At first glance at an optical illusion, a distinct picture is clear. However, after taking a few moments to adjust eye depth and perception, other perspectives emerge. Following a distinct moment of change, the viewer is able to understand and appreciate the significance of the artwork on an entirely new level.
Meaningful Use and HITECH are by no means “illusions” and, in fact, provide an extensive listing and explanation of requirements. Nonetheless, the act of studying Meaningful Use does share a few similarities to the act of studying an optical illusion. It will take you a few minutes (and likely more) to understand what is being said, and a few more to understand the true implications.
While studying an optical illusion, if you only accept the initial perspective, you will miss out on the entirety of the picture. Therefore, when studying the Meaningful Use requirements, it is important to understand the entirety of the Act by recognizing different perspectives.
The following are two perspectives on the feasibility of EHR implementation as outlined under the Meaningful Use requirements:
View 1: EHR implementation is NOT feasible
Meaningful Use. Unfortunately, there is a lack of feasibility. The intent and purported impact of EMR/EHR adoption sounds great in theory. In practice, however, there are two barriers that may prove insurmountable to the well-intentioned requirements.
EMR bonus program poses tight deadline for physicians by Chris Silva of American Medical News:
“There is no EMR system on the market now that offers the capabilities needed for physicians to become meaningful users. Federal officials expect such systems to become available this fall, which would give practices only a few months to install and test the technology before the Jan. 1, 2011, start date of the incentive program. Physicians who already have invested in EMRs now must upgrade their systems to meet certification criteria.”
X% of orders are completed electronically in order to receive incentive money may be a legitimate “carrot”, but if it is the patient who gets the “stick”, is that a risk worth taking?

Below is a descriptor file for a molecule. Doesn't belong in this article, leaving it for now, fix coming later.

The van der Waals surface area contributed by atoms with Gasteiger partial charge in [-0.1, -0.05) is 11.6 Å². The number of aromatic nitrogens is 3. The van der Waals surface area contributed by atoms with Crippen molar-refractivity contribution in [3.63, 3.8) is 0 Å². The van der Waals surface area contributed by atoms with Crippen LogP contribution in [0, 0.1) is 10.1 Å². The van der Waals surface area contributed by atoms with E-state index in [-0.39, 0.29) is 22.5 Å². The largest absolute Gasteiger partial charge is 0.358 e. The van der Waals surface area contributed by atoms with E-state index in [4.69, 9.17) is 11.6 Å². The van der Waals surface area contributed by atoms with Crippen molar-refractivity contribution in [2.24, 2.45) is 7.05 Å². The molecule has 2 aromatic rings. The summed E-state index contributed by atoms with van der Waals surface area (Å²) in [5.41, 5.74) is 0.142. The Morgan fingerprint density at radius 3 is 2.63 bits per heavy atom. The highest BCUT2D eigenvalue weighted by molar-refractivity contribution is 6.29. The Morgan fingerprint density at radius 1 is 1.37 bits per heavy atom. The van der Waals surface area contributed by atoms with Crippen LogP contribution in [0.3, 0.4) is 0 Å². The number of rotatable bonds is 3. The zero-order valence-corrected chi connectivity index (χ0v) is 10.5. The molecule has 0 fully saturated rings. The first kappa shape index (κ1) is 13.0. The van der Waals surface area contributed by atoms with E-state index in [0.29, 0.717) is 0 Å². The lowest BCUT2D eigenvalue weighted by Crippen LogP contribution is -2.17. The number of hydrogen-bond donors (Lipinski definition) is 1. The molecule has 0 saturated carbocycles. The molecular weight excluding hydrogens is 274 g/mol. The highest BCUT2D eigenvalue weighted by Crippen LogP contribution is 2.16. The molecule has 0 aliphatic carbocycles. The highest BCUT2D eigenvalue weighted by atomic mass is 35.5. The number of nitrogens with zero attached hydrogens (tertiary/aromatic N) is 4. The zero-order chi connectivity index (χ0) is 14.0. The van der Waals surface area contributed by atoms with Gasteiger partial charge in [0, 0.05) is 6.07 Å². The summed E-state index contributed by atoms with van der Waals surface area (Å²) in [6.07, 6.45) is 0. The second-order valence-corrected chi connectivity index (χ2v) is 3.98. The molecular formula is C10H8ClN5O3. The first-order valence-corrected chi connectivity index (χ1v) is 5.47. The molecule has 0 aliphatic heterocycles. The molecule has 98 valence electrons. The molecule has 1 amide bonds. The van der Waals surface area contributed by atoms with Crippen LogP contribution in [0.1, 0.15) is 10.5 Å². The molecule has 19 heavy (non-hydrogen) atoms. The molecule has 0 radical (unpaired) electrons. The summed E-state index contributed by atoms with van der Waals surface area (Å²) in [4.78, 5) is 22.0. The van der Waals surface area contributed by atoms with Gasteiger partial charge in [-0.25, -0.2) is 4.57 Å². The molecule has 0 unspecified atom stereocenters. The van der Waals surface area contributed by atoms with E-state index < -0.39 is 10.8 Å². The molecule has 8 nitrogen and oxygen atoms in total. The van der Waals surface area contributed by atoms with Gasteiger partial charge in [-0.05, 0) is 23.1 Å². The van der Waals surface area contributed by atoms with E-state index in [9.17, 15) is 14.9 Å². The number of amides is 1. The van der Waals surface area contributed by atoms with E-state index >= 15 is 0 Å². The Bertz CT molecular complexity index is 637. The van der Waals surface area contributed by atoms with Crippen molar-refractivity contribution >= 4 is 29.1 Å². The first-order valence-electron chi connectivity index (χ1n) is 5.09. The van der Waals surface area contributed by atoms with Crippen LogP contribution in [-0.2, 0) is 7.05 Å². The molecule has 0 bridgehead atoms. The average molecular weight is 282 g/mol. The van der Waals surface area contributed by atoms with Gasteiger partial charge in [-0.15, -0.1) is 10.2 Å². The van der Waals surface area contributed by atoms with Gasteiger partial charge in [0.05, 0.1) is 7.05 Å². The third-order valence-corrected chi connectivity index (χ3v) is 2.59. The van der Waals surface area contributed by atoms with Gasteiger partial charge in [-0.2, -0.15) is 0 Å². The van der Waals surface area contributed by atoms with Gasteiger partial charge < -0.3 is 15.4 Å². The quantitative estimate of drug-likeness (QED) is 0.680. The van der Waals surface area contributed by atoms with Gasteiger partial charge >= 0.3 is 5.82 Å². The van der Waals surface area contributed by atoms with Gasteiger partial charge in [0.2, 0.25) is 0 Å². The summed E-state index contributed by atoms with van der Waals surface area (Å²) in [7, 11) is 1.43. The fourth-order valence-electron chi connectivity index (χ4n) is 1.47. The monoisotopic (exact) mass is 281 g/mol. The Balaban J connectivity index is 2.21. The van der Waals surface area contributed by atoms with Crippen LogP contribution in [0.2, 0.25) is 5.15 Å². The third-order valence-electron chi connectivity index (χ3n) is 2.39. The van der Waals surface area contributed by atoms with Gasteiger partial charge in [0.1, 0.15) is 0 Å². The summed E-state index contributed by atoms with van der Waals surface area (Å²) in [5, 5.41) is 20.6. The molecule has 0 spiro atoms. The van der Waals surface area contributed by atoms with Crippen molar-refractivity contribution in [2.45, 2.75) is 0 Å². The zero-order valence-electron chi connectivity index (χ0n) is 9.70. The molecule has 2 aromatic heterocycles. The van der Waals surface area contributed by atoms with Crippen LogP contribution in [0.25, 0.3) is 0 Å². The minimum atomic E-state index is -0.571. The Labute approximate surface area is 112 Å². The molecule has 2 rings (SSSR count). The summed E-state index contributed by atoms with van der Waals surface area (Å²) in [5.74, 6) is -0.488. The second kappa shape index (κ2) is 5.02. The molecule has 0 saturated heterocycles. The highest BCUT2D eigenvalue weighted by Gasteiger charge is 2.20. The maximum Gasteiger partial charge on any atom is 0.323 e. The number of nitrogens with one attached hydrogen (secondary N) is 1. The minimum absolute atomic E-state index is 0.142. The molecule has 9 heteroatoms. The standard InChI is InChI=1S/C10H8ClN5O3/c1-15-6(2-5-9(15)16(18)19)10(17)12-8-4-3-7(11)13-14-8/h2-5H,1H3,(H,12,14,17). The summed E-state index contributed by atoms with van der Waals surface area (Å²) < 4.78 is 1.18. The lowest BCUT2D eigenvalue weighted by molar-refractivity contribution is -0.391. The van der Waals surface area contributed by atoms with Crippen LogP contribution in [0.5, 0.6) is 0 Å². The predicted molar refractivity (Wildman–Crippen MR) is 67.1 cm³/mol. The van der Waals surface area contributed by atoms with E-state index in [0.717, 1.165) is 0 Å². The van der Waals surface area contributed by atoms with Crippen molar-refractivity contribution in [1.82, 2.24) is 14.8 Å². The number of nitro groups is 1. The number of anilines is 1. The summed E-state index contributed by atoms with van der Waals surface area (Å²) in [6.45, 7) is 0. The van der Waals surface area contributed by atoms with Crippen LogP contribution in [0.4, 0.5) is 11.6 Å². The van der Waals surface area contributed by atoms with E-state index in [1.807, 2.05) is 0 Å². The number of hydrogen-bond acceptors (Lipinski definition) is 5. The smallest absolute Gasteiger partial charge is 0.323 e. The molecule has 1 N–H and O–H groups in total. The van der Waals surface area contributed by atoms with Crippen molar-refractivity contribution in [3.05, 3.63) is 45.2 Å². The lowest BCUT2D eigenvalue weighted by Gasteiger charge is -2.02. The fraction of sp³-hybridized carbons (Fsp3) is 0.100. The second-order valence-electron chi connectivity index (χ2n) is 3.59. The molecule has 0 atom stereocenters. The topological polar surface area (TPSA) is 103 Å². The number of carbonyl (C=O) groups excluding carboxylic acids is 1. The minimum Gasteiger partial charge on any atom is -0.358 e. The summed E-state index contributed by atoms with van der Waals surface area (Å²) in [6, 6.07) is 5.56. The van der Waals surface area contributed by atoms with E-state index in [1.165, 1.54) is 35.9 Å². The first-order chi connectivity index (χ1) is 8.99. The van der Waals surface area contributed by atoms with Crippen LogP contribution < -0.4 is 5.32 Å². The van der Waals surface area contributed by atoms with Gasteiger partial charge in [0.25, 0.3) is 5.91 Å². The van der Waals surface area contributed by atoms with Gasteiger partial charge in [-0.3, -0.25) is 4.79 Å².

CMIOs give Meaningful Use mixed reviews that,
“If only a minority of hospitals achieve Meaningful Use based on Stage 1 criteria in 2011, the federal government will end up basing its Stage 2 definition next year on limited data.” If that happens, monetary incentives will still provide motivation, but will the original intent and goals of Meaningful Use be recognizable?”
View 2: EHR implementation IS feasible
certifying bodies have been named, and they are planning accordingly to begin work as soon as possible. The process for certifying EHRs and encouraging technological interoperability in hospitals has been given a significant amount of thought and discussion by healthcare leaders and government officials.
project methodologies exist to facilitate timely and effective implementation of health IT initiatives.
The CT Mirror discussed the reasoning behind some physicians’ resistance to electronic record-keeping, and attributed much of the physicians’ hesitation to skepticism on financial benefit and the reality of Medicare and Medicaid reimbursements.
The CT Mirror article, monetary government savings estimates ranged from $80 billion dollars to as much as $100 billion a year. Without much consultation, one could conclude that amount significant.
Why Health IT Usability Matters to Patients
Only 2% of Hospitals are Ready for Meaningful Use
Health IT Requirements that Few Doctors and Hospitals Can Meet